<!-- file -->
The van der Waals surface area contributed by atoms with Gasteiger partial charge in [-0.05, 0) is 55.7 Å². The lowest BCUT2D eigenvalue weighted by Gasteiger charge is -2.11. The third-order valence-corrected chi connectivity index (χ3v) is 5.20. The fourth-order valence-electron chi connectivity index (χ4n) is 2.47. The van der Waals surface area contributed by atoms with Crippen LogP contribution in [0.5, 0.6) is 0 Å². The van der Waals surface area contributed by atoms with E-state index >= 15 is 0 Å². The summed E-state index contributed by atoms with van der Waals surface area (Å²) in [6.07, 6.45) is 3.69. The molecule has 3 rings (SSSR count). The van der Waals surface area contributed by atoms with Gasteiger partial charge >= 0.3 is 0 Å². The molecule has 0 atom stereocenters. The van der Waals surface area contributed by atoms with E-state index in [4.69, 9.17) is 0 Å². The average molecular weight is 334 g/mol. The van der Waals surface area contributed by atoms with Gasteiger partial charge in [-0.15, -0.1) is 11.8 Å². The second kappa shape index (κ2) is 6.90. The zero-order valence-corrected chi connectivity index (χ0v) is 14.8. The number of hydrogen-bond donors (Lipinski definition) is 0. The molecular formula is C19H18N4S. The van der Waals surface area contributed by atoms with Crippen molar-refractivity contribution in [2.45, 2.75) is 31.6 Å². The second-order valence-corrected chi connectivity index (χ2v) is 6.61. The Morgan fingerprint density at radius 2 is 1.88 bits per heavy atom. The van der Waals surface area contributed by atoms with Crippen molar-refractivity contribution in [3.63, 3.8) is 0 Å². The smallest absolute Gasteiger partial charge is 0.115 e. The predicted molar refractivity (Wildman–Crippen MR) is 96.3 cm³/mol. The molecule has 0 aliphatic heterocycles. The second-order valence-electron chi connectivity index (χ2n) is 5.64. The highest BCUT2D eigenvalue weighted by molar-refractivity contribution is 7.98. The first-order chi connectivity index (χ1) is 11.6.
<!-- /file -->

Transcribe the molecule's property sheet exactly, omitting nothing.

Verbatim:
The van der Waals surface area contributed by atoms with Gasteiger partial charge in [-0.05, 0) is 55.7 Å². The lowest BCUT2D eigenvalue weighted by Gasteiger charge is -2.11. The third-order valence-corrected chi connectivity index (χ3v) is 5.20. The fourth-order valence-electron chi connectivity index (χ4n) is 2.47. The van der Waals surface area contributed by atoms with Crippen LogP contribution in [0.5, 0.6) is 0 Å². The van der Waals surface area contributed by atoms with E-state index >= 15 is 0 Å². The summed E-state index contributed by atoms with van der Waals surface area (Å²) in [6.07, 6.45) is 3.69. The molecule has 3 rings (SSSR count). The van der Waals surface area contributed by atoms with Gasteiger partial charge >= 0.3 is 0 Å². The molecule has 0 atom stereocenters. The van der Waals surface area contributed by atoms with E-state index in [4.69, 9.17) is 0 Å². The average molecular weight is 334 g/mol. The van der Waals surface area contributed by atoms with Gasteiger partial charge in [-0.15, -0.1) is 11.8 Å². The second kappa shape index (κ2) is 6.90. The zero-order valence-corrected chi connectivity index (χ0v) is 14.8. The number of hydrogen-bond donors (Lipinski definition) is 0. The molecular formula is C19H18N4S. The van der Waals surface area contributed by atoms with Crippen molar-refractivity contribution in [2.45, 2.75) is 31.6 Å². The second-order valence-corrected chi connectivity index (χ2v) is 6.61. The Morgan fingerprint density at radius 2 is 1.88 bits per heavy atom. The van der Waals surface area contributed by atoms with Crippen molar-refractivity contribution in [3.63, 3.8) is 0 Å². The smallest absolute Gasteiger partial charge is 0.115 e. The predicted molar refractivity (Wildman–Crippen MR) is 96.3 cm³/mol. The molecule has 0 aliphatic heterocycles. The second-order valence-electron chi connectivity index (χ2n) is 5.64. The highest BCUT2D eigenvalue weighted by molar-refractivity contribution is 7.98. The first-order chi connectivity index (χ1) is 11.6.